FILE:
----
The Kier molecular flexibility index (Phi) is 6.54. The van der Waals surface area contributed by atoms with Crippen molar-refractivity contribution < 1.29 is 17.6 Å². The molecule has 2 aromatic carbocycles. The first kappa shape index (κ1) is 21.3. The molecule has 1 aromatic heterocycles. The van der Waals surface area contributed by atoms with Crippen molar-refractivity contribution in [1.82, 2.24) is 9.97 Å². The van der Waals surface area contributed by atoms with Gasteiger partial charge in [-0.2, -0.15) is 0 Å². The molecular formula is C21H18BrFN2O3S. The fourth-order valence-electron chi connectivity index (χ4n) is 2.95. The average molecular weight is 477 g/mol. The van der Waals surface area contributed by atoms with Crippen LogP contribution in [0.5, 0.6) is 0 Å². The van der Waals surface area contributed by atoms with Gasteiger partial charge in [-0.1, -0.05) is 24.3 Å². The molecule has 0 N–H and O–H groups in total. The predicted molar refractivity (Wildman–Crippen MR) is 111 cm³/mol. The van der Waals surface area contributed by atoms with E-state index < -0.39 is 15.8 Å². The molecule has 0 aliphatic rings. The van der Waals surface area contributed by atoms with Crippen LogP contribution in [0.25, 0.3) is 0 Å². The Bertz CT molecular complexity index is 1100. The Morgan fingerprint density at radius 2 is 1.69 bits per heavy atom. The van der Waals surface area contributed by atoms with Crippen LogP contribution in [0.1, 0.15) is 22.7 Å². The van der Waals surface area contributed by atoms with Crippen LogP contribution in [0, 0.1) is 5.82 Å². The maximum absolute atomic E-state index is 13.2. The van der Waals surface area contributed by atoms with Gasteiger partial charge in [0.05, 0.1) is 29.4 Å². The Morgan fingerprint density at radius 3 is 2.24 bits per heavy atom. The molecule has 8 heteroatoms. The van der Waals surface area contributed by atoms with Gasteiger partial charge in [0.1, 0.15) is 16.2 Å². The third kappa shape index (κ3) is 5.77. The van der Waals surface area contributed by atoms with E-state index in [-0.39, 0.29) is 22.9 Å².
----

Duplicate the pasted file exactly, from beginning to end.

The Kier molecular flexibility index (Phi) is 6.54. The van der Waals surface area contributed by atoms with Crippen molar-refractivity contribution < 1.29 is 17.6 Å². The molecule has 2 aromatic carbocycles. The first kappa shape index (κ1) is 21.3. The molecule has 1 aromatic heterocycles. The van der Waals surface area contributed by atoms with Crippen molar-refractivity contribution in [1.82, 2.24) is 9.97 Å². The van der Waals surface area contributed by atoms with Gasteiger partial charge in [-0.2, -0.15) is 0 Å². The molecular formula is C21H18BrFN2O3S. The fourth-order valence-electron chi connectivity index (χ4n) is 2.95. The average molecular weight is 477 g/mol. The van der Waals surface area contributed by atoms with Crippen LogP contribution in [0.5, 0.6) is 0 Å². The van der Waals surface area contributed by atoms with Gasteiger partial charge in [-0.1, -0.05) is 24.3 Å². The molecule has 0 N–H and O–H groups in total. The predicted molar refractivity (Wildman–Crippen MR) is 111 cm³/mol. The van der Waals surface area contributed by atoms with E-state index < -0.39 is 15.8 Å². The molecule has 0 aliphatic rings. The van der Waals surface area contributed by atoms with Crippen LogP contribution in [0.25, 0.3) is 0 Å². The Bertz CT molecular complexity index is 1100. The Morgan fingerprint density at radius 2 is 1.69 bits per heavy atom. The van der Waals surface area contributed by atoms with Crippen LogP contribution in [0.1, 0.15) is 22.7 Å². The van der Waals surface area contributed by atoms with Crippen LogP contribution in [0, 0.1) is 5.82 Å². The maximum absolute atomic E-state index is 13.2. The van der Waals surface area contributed by atoms with Gasteiger partial charge in [0.05, 0.1) is 29.4 Å². The Morgan fingerprint density at radius 3 is 2.24 bits per heavy atom. The molecule has 8 heteroatoms. The van der Waals surface area contributed by atoms with Gasteiger partial charge in [0.1, 0.15) is 16.2 Å². The third kappa shape index (κ3) is 5.77. The van der Waals surface area contributed by atoms with E-state index in [-0.39, 0.29) is 22.9 Å².